Applications outside the theory of finite groups include several theorems in related branches of mathematics, such as number theory, model theory, the theory of algorithms, and coding theory. The Mathieu groups were known previously to be related intimately to the theory of codes, and some of the other sporadic groups were first derived from their connection with self-correcting codes and the packing of spheres in very high dimensions. In general, questions in related fields that can be reduced to questions concerning all finite simple groups can be settled simply by checking through them, case by case. In comparison, the techniques developed were of limited use in other fields, which is perhaps surprising considering the fundamental nature of the theorem. Because of the structural similarity between finite simple groups and other mathematical structures, it is hoped that the general approach will provide guidance to the classification in these other cases. In addition, some of the intermediate results in proving the classification have been of external interest. The highly symmetrical Monster group, for example, appears unexpectedly in the coefficients of certain functions, though the precise connection has yet to be clearly elucidated.

A revision was necessary for several reasons. Questions arose concerning human verifiability of a proof that is more than ten thousand pages long and depended on long machine calculations. Some doubted that the proof was done correctly or optimally because it was so lengthy. It was surprising that so complex a taxonomy of simple groups could grow out of so simple a question. Careful examination of the proof, however, suggests that the complexity is inherent in the problem.

As time passes and as no new simple groups are discovered, confidence in the validity of the proof has grown. Moreover, the theorem evolved historically as a patchwork of many individual, sometimes redundant, sections. The program of revisionism involved culling together the essential parts of roughly a hundred articles and either tidying them up or rederiving them. Alternative methods of proof provided a check, especially if they depended less or not at all on prior results from the classification theorem. Even before the full theorem was complete, in 1970, Helmut Bender had introduced methods for revision, some of which were used in the later stages of the proof. The ongoing revision is completed in stages, and the increased unity and succinctness of approach is hoped to compress the proof to roughly three thousand pages. This “second generation proof” leaves a more structurally sound legacy for future mathematicians to benefit from the essential insights of the classification. Mathematics, “the Monster”[Monster] Simple group theory "Monster, the" (finite simple group)[Monster, the] Sporadic groups

Further Reading
  • citation-type="booksimple"

    xlink:type="simple">Cartwright, Mark. “Ten Thousand Pages to Prove Simplicity.” New Scientist 105 (May 30, 1985): 26-30. Brief popular account traces the historical development of the classification as the triumph of the combined efforts of many key personages. Keeps discussion of mathematical concepts to a minimum.
  • citation-type="booksimple"

    xlink:type="simple">Gallian, Joseph A. “Finite Simple Groups.” In Contemporary Abstract Algebra. 5th ed. Boston: Houghton Mifflin, 2005. Chapter in a textbook for upperclass undergraduates surveys finite simple groups, using classification according to size, or the “range problem,” as a starting point. Includes exercises and a diverse introductory bibliography.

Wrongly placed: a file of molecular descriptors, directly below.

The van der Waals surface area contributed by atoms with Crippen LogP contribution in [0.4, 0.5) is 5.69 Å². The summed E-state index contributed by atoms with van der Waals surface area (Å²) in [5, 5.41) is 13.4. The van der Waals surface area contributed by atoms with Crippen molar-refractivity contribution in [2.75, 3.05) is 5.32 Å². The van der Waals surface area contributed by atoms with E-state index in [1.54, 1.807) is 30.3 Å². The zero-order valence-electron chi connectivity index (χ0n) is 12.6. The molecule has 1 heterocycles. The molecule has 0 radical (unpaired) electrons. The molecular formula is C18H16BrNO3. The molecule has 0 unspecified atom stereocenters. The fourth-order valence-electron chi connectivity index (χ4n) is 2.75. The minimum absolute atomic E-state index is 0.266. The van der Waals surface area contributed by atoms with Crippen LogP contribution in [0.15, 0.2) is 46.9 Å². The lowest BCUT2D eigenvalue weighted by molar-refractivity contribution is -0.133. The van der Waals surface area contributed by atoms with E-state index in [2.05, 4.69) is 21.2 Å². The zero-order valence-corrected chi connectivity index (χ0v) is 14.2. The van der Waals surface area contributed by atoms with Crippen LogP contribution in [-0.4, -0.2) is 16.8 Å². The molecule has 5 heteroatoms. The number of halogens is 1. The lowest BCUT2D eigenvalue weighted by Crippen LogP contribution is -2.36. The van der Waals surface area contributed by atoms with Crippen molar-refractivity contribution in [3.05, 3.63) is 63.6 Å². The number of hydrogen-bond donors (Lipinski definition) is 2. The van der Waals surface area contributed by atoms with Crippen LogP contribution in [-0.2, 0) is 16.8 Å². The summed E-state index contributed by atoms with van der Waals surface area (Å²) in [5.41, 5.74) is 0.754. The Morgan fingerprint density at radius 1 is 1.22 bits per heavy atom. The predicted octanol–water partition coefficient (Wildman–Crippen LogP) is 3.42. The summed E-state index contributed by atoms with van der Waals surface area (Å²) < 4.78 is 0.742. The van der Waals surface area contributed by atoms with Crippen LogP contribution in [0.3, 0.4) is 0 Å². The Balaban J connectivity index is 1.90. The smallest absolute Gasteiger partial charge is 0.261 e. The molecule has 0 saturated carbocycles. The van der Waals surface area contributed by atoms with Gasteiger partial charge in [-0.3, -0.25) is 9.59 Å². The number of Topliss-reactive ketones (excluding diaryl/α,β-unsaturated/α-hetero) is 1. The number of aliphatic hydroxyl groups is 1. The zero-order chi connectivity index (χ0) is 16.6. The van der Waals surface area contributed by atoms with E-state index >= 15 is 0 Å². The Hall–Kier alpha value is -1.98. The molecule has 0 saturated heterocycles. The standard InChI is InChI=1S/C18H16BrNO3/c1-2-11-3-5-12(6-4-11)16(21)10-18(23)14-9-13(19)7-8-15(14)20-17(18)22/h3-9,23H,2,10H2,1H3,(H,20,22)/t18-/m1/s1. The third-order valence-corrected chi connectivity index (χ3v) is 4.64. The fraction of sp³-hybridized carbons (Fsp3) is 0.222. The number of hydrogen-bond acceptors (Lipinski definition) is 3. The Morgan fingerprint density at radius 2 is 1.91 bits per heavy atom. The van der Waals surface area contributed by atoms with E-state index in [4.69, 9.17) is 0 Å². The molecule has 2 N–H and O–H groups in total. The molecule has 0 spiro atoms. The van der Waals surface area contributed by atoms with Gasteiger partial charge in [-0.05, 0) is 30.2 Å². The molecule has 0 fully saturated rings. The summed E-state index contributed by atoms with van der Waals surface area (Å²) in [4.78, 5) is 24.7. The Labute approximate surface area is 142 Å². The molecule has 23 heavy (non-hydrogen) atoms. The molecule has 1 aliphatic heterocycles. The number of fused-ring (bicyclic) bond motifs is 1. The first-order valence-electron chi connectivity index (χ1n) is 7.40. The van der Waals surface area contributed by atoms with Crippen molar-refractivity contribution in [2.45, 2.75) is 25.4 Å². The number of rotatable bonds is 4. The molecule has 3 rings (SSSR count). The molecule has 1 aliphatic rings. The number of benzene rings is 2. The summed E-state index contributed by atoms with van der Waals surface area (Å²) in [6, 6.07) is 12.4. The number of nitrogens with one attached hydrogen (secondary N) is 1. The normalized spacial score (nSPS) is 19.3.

• citation-type="booksimple"

    xlink:type="simple">_______. “The Search for Finite Simple Groups: The Eighty Year Quest for the Building Blocks of Group Theory Reflects Sporadic Growth Spurts Whenever New Basic Techniques Were Discovered.” Mathematics Magazine 49 (September, 1976): 163-180. Gallian has researched the history of group theory and has written several articles intended for college students. This article chronicles the history of finite simple groups and the range problem as would be appropriate for a student familiar with basic group theoretic concepts. Includes bibliography.
  • citation-type="booksimple"

    xlink:type="simple">Gorenstein, Daniel. “The Enormous Theorem.” Scientific American 253 (June, 1985): 104-115. Writing for the layperson, Gorenstein succeeds in explaining the nature of groups and simple groups in intuitive terms using plain examples. He also manages to allow glimpses into some of the processes that went into the classification and why it was such an important and complex endeavor. Includes a short, more technical, bibliography.
  • citation-type="booksimple"

    xlink:type="simple">Gorenstein, Daniel, Richard Lyons, and Ronald Solomon. The Classification of the Finite Simple Groups. Vols. 1-6. Providence, R.I.: American Mathematical Society, 1983-2005. One of the driving forces behind the classification, Gorenstein has taken a central role in its documentation and revision. Here lies the lengthy record for the nonspecialist professional mathematician. Some of the philosophy involved in the revision is included here.
  • citation-type="booksimple"

    xlink:type="simple">Hammond, Allen L. “Sporadic Groups: Exceptions, or Part of a Pattern?” Science 181 (July 13, 1973): 146-148. Brief exposition for the layperson about sporadic groups, their connection with error-correcting codes, and some of their uses.
  • citation-type="booksimple"

    xlink:type="simple">Hurley, James E, and Arunas Rudvalis. “Finite Simple Groups.” American Mathematical Monthly 84 (November, 1977): 693-714. Presents a mathematical sketch of the development of the classification theorem, intended for college mathematics students. Includes an extensive mathematical bibliography.